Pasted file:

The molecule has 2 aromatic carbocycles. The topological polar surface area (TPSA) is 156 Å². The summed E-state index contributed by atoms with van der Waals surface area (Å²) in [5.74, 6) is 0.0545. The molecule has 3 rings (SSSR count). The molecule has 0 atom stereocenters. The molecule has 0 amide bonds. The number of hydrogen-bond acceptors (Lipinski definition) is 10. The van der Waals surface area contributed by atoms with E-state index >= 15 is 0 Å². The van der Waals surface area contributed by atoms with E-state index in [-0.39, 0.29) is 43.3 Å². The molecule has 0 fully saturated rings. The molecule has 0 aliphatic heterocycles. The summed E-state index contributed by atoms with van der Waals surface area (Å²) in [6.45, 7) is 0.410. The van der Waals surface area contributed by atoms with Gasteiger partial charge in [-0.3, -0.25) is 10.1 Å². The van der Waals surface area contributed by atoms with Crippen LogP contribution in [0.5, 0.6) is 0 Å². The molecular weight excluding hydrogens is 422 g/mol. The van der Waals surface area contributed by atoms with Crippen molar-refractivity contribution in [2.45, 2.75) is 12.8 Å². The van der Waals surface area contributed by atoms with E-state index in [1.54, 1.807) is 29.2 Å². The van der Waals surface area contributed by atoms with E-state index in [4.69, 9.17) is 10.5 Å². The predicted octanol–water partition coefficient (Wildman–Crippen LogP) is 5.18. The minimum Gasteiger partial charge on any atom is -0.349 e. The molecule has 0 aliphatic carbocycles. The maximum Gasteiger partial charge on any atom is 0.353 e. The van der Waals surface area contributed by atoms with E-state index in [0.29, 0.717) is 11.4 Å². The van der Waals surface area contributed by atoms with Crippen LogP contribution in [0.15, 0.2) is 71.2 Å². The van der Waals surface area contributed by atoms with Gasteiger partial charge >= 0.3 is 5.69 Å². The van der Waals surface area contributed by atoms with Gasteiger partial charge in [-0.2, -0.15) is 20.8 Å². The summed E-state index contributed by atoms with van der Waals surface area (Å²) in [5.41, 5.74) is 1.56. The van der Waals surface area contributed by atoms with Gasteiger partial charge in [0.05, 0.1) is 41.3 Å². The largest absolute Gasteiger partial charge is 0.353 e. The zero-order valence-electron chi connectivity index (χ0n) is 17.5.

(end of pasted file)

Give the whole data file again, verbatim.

The molecule has 2 aromatic carbocycles. The topological polar surface area (TPSA) is 156 Å². The summed E-state index contributed by atoms with van der Waals surface area (Å²) in [5.74, 6) is 0.0545. The molecule has 3 rings (SSSR count). The molecule has 0 atom stereocenters. The molecule has 0 amide bonds. The number of hydrogen-bond acceptors (Lipinski definition) is 10. The van der Waals surface area contributed by atoms with E-state index >= 15 is 0 Å². The van der Waals surface area contributed by atoms with E-state index in [-0.39, 0.29) is 43.3 Å². The molecule has 0 fully saturated rings. The molecule has 0 aliphatic heterocycles. The summed E-state index contributed by atoms with van der Waals surface area (Å²) in [6.45, 7) is 0.410. The van der Waals surface area contributed by atoms with Gasteiger partial charge in [-0.3, -0.25) is 10.1 Å². The van der Waals surface area contributed by atoms with Crippen LogP contribution in [0.5, 0.6) is 0 Å². The molecular weight excluding hydrogens is 422 g/mol. The van der Waals surface area contributed by atoms with Crippen molar-refractivity contribution in [2.45, 2.75) is 12.8 Å². The van der Waals surface area contributed by atoms with E-state index in [1.54, 1.807) is 29.2 Å². The van der Waals surface area contributed by atoms with E-state index in [4.69, 9.17) is 10.5 Å². The predicted octanol–water partition coefficient (Wildman–Crippen LogP) is 5.18. The minimum Gasteiger partial charge on any atom is -0.349 e. The molecule has 0 aliphatic carbocycles. The maximum Gasteiger partial charge on any atom is 0.353 e. The van der Waals surface area contributed by atoms with E-state index in [0.29, 0.717) is 11.4 Å². The van der Waals surface area contributed by atoms with Crippen LogP contribution in [0.15, 0.2) is 71.2 Å². The van der Waals surface area contributed by atoms with Gasteiger partial charge >= 0.3 is 5.69 Å². The van der Waals surface area contributed by atoms with Gasteiger partial charge in [-0.2, -0.15) is 20.8 Å². The summed E-state index contributed by atoms with van der Waals surface area (Å²) in [5.41, 5.74) is 1.56. The van der Waals surface area contributed by atoms with Gasteiger partial charge in [0.05, 0.1) is 41.3 Å². The largest absolute Gasteiger partial charge is 0.353 e. The zero-order valence-electron chi connectivity index (χ0n) is 17.5.